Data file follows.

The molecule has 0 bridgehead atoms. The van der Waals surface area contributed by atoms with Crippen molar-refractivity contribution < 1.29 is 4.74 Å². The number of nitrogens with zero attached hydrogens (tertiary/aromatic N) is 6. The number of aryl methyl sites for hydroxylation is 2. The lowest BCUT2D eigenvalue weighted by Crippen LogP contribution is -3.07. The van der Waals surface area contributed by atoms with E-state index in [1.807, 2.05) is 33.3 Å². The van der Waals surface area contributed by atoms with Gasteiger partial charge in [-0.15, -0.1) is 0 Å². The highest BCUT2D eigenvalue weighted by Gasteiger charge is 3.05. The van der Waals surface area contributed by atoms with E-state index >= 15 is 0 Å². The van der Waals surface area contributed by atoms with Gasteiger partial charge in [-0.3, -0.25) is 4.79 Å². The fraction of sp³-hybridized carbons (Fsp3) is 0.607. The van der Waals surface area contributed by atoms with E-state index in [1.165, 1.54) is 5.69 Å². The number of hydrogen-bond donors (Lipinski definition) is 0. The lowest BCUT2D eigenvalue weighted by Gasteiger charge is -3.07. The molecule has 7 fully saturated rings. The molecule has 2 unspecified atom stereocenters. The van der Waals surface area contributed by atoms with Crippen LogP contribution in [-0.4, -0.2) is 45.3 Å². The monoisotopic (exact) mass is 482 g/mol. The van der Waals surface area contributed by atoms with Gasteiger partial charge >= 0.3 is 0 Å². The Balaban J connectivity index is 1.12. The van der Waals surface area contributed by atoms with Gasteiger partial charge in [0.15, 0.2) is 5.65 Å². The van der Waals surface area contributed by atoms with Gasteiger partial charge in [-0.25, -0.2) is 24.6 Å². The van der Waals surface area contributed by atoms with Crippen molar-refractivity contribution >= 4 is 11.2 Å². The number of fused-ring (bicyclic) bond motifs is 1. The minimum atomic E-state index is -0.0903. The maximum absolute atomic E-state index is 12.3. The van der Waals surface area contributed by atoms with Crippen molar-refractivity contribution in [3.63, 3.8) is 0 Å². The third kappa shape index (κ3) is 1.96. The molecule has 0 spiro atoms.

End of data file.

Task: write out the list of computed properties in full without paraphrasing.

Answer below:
The molecule has 0 bridgehead atoms. The van der Waals surface area contributed by atoms with Crippen molar-refractivity contribution < 1.29 is 4.74 Å². The number of nitrogens with zero attached hydrogens (tertiary/aromatic N) is 6. The number of aryl methyl sites for hydroxylation is 2. The lowest BCUT2D eigenvalue weighted by Crippen LogP contribution is -3.07. The van der Waals surface area contributed by atoms with E-state index in [1.807, 2.05) is 33.3 Å². The van der Waals surface area contributed by atoms with Gasteiger partial charge in [-0.15, -0.1) is 0 Å². The highest BCUT2D eigenvalue weighted by Gasteiger charge is 3.05. The van der Waals surface area contributed by atoms with E-state index >= 15 is 0 Å². The van der Waals surface area contributed by atoms with Gasteiger partial charge in [-0.3, -0.25) is 4.79 Å². The fraction of sp³-hybridized carbons (Fsp3) is 0.607. The van der Waals surface area contributed by atoms with E-state index in [1.165, 1.54) is 5.69 Å². The number of hydrogen-bond donors (Lipinski definition) is 0. The lowest BCUT2D eigenvalue weighted by Gasteiger charge is -3.07. The molecule has 7 fully saturated rings. The molecule has 2 unspecified atom stereocenters. The van der Waals surface area contributed by atoms with Crippen LogP contribution in [-0.4, -0.2) is 45.3 Å². The monoisotopic (exact) mass is 482 g/mol. The van der Waals surface area contributed by atoms with Gasteiger partial charge >= 0.3 is 0 Å². The Balaban J connectivity index is 1.12. The van der Waals surface area contributed by atoms with Gasteiger partial charge in [0.15, 0.2) is 5.65 Å². The van der Waals surface area contributed by atoms with Gasteiger partial charge in [-0.25, -0.2) is 24.6 Å². The van der Waals surface area contributed by atoms with Crippen molar-refractivity contribution >= 4 is 11.2 Å². The number of fused-ring (bicyclic) bond motifs is 1. The minimum atomic E-state index is -0.0903. The maximum absolute atomic E-state index is 12.3. The van der Waals surface area contributed by atoms with Crippen molar-refractivity contribution in [3.63, 3.8) is 0 Å². The third kappa shape index (κ3) is 1.96. The molecule has 0 spiro atoms.